- --- Bob Schacht wrote:
> ... I want to point to a problem with the phrase "objectivelyYes, 'haphazardly selected' is much better wording. The reason I put
> selected," which post-modernists have taught us to distrust. The
> situation Mike describes is more akin to "haphazardly selected;"
> bias can be due to all kinds of things other than conscious intent.
my own phrase in scare-quotes is that I knew it wasn't quite right,
but I couldn't think of a better one at the time. However, I note
that you agree with Dave that new historical data (e.g., DSS and Nag
Hammadi) is _not_ presented to us "randomly", and you assert
categorically that "Haphazard is NOT the same as random!". Perhaps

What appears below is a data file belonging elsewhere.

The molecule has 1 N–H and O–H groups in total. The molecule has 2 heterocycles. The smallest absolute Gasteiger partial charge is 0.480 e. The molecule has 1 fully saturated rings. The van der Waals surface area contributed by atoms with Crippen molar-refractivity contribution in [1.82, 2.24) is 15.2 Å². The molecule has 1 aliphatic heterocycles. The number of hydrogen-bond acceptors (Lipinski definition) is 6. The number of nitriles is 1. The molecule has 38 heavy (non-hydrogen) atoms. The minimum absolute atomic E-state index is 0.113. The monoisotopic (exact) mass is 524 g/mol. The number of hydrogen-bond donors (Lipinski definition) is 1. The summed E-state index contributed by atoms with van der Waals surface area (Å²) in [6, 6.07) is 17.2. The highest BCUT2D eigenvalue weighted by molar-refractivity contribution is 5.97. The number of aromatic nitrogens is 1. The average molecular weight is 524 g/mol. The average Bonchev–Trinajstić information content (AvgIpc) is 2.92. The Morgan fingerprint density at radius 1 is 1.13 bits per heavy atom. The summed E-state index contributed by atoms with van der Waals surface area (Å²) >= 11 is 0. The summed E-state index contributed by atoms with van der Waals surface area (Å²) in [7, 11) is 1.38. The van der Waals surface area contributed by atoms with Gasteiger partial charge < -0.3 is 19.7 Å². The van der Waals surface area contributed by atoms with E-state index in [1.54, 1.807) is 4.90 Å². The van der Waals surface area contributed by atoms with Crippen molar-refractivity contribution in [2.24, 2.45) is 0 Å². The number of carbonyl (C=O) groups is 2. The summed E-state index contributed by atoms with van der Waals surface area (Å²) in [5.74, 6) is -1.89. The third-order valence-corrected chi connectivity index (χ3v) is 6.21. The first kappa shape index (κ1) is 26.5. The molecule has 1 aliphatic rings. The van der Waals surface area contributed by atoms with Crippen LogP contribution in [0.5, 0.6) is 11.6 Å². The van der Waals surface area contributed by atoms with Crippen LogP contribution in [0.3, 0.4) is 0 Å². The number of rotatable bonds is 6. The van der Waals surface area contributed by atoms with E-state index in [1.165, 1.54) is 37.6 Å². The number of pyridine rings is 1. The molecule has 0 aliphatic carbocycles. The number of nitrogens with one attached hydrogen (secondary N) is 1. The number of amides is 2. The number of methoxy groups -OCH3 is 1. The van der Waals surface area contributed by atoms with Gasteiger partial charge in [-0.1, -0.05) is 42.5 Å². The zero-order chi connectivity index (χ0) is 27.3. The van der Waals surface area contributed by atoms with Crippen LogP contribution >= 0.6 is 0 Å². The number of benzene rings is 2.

you can speak about the distinction between them, since I can't
think of any substantial difference.
> "H is probable" is not a useful construction. Any hypothesis isThat's not what the word 'probable' means, Bob, and on reflection
> "probable" in the sense of having a probability ranging between
> 0 and 100.
I think you'll realize that. 'Probable' means 'likely to be true'
(i.e. probability > 50%), not just 'possibly true' (i.e.,
probability > 0). The schematic form can be expressed as
"Probably H" or "It's likely that H", if that helps.
- I know this is off topic, however, during the past few days I noticed the
discussion going on about the use of copyrighhted material. Anyway, my
question is this, how do I properly cite a web page I used information from
in an academic paper. I am a student and an interested historical Jesus
individual. I realize this is off topic so please send reply to me off the
Thomas G. Barnes